Maybe Jim Senter finally regrets his decision in hiring Dimel and this is his attempt at getting rid of him before his contract expires. Maybe it's Senter who made an anonymous phone call to the NCAA and informed them of these infractions.
 
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OsoFromELP

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Maybe Jim Senter finally regrets his decision in hiring Dimel and this is his attempt at getting rid of him before his contract expires. Maybe it's Senter who made an anonymous phone call to the NCAA and informed them of these infractions.
You’re giving Jimbo WAAAAY too much credit!
 
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UTEPDefense

MI Hall of Famer
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If this was the worst infraction that the NCAA could find in their interviews and if this was the worst infaction that a disgruntled former employee/player could report as a violation, then it might actually mean that UTEP is running one of the cleanest programs in the country, if someone with an axe to grind couldn’t find anything worse to report.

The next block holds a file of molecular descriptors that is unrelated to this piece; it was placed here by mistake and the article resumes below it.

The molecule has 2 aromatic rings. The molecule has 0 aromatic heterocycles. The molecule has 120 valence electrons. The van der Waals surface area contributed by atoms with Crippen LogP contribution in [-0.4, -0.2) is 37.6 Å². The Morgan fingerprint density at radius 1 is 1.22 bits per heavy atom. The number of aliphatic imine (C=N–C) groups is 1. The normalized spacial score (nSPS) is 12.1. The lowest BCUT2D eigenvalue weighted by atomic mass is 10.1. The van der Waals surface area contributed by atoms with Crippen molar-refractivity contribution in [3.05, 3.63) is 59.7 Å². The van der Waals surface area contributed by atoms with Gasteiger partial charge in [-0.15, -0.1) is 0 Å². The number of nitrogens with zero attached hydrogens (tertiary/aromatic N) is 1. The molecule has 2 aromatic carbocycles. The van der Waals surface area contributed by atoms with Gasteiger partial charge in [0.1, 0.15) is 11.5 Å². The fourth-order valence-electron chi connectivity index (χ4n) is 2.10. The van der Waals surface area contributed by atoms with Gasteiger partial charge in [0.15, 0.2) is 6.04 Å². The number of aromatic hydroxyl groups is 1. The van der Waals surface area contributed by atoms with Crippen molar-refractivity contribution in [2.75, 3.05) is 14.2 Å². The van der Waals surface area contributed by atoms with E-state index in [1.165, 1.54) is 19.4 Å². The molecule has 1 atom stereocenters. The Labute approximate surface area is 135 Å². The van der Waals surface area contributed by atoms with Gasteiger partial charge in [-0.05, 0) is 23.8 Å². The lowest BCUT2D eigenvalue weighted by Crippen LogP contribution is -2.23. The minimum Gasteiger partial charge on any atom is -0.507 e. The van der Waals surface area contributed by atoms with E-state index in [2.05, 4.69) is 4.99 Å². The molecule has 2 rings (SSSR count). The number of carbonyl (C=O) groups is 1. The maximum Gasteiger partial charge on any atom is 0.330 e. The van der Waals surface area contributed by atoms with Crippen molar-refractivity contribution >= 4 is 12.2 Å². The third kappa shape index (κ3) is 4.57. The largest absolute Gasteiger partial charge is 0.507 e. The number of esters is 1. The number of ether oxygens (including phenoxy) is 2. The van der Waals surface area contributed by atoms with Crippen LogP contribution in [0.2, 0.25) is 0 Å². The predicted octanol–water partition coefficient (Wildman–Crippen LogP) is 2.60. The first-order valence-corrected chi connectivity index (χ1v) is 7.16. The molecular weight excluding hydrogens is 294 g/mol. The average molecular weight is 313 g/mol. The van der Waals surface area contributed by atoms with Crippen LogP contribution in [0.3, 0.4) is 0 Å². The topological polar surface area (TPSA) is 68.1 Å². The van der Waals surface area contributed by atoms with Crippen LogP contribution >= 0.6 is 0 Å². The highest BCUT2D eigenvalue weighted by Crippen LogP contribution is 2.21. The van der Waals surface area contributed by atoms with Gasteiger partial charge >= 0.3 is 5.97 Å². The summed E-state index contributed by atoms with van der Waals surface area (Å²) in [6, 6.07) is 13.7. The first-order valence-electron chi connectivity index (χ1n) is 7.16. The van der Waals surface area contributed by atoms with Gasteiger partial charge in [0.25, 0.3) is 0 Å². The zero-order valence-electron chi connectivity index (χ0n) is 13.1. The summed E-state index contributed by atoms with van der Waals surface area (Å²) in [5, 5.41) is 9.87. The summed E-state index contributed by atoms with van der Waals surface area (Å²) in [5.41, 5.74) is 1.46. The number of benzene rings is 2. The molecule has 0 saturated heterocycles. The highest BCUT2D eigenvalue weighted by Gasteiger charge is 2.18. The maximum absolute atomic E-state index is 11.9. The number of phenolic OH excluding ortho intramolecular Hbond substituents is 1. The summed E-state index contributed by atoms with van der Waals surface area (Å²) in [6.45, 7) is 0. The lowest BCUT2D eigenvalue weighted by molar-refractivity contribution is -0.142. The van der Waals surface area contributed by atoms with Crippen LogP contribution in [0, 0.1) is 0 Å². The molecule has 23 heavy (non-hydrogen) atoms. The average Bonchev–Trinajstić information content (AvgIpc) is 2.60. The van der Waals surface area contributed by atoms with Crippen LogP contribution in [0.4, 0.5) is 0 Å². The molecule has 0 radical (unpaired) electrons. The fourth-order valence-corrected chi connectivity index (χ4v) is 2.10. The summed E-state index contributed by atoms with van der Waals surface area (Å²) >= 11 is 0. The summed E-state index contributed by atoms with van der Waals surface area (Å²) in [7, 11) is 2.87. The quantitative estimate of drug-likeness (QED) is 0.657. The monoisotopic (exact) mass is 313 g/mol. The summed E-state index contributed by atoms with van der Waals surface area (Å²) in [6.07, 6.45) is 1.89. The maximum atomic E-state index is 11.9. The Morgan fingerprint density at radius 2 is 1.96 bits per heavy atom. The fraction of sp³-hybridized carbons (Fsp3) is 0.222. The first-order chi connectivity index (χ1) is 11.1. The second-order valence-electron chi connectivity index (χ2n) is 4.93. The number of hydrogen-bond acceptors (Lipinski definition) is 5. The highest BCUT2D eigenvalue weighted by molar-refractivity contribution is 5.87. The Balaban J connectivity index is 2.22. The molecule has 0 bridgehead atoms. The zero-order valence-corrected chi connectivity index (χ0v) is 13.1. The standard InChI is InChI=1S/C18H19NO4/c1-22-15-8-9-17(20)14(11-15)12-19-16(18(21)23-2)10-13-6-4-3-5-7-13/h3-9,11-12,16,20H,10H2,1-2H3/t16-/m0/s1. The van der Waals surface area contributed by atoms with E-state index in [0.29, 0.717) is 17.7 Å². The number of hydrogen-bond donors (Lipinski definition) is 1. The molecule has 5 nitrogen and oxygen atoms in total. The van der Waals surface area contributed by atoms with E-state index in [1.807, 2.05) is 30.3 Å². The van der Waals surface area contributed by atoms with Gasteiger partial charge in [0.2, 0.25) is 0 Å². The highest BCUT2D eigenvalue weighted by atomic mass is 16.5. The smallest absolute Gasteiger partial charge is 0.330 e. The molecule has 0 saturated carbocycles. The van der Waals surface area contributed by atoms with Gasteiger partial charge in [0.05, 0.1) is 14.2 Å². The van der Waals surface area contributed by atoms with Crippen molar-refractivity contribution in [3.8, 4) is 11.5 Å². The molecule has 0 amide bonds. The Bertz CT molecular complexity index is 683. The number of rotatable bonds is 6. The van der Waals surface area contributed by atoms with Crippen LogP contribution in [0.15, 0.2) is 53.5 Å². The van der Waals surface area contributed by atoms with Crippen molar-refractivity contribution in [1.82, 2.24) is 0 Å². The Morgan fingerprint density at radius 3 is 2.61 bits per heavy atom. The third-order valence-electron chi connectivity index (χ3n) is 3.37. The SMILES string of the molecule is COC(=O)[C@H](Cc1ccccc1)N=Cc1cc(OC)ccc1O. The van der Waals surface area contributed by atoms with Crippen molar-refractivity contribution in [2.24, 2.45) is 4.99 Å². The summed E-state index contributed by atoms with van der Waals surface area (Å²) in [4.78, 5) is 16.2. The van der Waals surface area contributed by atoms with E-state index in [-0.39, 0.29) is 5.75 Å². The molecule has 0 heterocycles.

utep2step

MI Miner Maniac
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If this was the worst infraction that the NCAA could find in their interviews and if this was the worst infaction that a disgruntled former employee/player could report as a violation, then it might actually mean that UTEP is running one of the cleanest programs in the country, if someone with an axe to grind couldn’t find anything worse to report.
Ok, 48 hours ago Hotchkins says he has nothing but love for UTEP. Someone ratted out Dimel for spilled milk, but none the less goes on record. I am upset at UTEP for poor performance (I did get my season tickets anyways) but this is ticky tak shat.

 

kickballpro

MI Miner Maniac
Mar 24, 2006
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Ok, 48 hours ago Hotchkins says he has nothing but love for UTEP. Someone ratted out Dimel for spilled milk, but none the less goes on record. I am upset at UTEP for poor performance (I did get my season tickets anyways) but this is ticky tak shat.


Hes going to be in studio Thursday on Sportstalk.
 

JCorona

MI Miner Maniac
Jun 15, 2014
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Imo the rats snitched on themselves thinking this would hurt UTEP/Senter. It's a little strange that the coaches in question still live in the El Paso area.